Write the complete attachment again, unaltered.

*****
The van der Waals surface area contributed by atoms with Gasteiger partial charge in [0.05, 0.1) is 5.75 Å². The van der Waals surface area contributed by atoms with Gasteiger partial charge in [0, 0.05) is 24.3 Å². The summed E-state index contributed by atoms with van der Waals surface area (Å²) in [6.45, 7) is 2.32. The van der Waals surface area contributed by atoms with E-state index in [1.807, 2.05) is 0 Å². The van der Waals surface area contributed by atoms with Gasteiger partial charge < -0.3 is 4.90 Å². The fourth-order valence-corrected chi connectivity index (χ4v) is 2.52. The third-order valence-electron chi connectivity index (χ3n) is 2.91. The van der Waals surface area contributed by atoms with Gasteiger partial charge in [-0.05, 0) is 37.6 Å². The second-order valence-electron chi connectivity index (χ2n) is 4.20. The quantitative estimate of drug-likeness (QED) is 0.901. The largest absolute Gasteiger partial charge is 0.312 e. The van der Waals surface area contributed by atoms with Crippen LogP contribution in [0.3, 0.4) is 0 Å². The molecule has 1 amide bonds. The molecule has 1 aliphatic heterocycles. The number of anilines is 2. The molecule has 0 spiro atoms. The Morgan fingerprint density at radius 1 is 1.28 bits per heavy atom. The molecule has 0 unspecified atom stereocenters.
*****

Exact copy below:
The van der Waals surface area contributed by atoms with Gasteiger partial charge in [0.05, 0.1) is 5.75 Å². The van der Waals surface area contributed by atoms with Gasteiger partial charge in [0, 0.05) is 24.3 Å². The summed E-state index contributed by atoms with van der Waals surface area (Å²) in [6.45, 7) is 2.32. The van der Waals surface area contributed by atoms with E-state index in [1.807, 2.05) is 0 Å². The van der Waals surface area contributed by atoms with Gasteiger partial charge < -0.3 is 4.90 Å². The fourth-order valence-corrected chi connectivity index (χ4v) is 2.52. The third-order valence-electron chi connectivity index (χ3n) is 2.91. The van der Waals surface area contributed by atoms with Gasteiger partial charge in [-0.05, 0) is 37.6 Å². The second-order valence-electron chi connectivity index (χ2n) is 4.20. The quantitative estimate of drug-likeness (QED) is 0.901. The largest absolute Gasteiger partial charge is 0.312 e. The van der Waals surface area contributed by atoms with Crippen LogP contribution in [0.3, 0.4) is 0 Å². The molecule has 1 amide bonds. The molecule has 1 aliphatic heterocycles. The number of anilines is 2. The molecule has 0 spiro atoms. The Morgan fingerprint density at radius 1 is 1.28 bits per heavy atom. The molecule has 0 unspecified atom stereocenters.